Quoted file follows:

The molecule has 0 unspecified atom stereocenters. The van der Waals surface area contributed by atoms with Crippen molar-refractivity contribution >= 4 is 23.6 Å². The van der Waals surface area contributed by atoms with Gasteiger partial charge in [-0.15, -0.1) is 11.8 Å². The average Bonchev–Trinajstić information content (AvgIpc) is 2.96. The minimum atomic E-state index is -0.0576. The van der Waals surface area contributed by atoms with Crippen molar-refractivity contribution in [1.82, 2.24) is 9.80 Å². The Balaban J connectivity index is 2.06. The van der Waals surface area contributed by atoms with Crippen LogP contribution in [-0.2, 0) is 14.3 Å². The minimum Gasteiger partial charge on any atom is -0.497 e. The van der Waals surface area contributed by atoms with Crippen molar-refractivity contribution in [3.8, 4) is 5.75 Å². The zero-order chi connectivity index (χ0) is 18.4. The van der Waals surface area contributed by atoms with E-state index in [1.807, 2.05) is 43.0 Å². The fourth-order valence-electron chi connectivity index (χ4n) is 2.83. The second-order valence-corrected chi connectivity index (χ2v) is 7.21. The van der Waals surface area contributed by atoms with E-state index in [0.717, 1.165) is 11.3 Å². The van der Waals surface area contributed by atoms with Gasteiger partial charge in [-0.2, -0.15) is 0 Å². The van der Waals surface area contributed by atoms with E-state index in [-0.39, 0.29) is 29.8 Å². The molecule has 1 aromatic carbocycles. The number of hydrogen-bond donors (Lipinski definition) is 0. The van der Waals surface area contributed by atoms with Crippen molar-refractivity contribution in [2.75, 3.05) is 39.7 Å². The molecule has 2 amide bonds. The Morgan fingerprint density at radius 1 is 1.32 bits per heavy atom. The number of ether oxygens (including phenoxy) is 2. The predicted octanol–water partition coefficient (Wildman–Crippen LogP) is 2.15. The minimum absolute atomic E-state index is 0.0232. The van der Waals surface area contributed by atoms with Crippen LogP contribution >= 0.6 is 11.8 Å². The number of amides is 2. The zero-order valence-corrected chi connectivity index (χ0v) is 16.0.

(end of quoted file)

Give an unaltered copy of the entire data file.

The molecule has 0 unspecified atom stereocenters. The van der Waals surface area contributed by atoms with Crippen molar-refractivity contribution >= 4 is 23.6 Å². The van der Waals surface area contributed by atoms with Gasteiger partial charge in [-0.15, -0.1) is 11.8 Å². The average Bonchev–Trinajstić information content (AvgIpc) is 2.96. The minimum atomic E-state index is -0.0576. The van der Waals surface area contributed by atoms with Crippen molar-refractivity contribution in [1.82, 2.24) is 9.80 Å². The Balaban J connectivity index is 2.06. The van der Waals surface area contributed by atoms with Crippen LogP contribution in [-0.2, 0) is 14.3 Å². The minimum Gasteiger partial charge on any atom is -0.497 e. The van der Waals surface area contributed by atoms with Crippen molar-refractivity contribution in [3.8, 4) is 5.75 Å². The zero-order chi connectivity index (χ0) is 18.4. The van der Waals surface area contributed by atoms with E-state index in [1.807, 2.05) is 43.0 Å². The fourth-order valence-electron chi connectivity index (χ4n) is 2.83. The second-order valence-corrected chi connectivity index (χ2v) is 7.21. The van der Waals surface area contributed by atoms with E-state index in [0.717, 1.165) is 11.3 Å². The van der Waals surface area contributed by atoms with Gasteiger partial charge in [-0.2, -0.15) is 0 Å². The van der Waals surface area contributed by atoms with E-state index in [-0.39, 0.29) is 29.8 Å². The molecule has 1 aromatic carbocycles. The number of hydrogen-bond donors (Lipinski definition) is 0. The van der Waals surface area contributed by atoms with Crippen molar-refractivity contribution in [2.75, 3.05) is 39.7 Å². The molecule has 2 amide bonds. The Morgan fingerprint density at radius 1 is 1.32 bits per heavy atom. The number of ether oxygens (including phenoxy) is 2. The predicted octanol–water partition coefficient (Wildman–Crippen LogP) is 2.15. The minimum absolute atomic E-state index is 0.0232. The van der Waals surface area contributed by atoms with Crippen LogP contribution >= 0.6 is 11.8 Å². The number of amides is 2. The zero-order valence-corrected chi connectivity index (χ0v) is 16.0.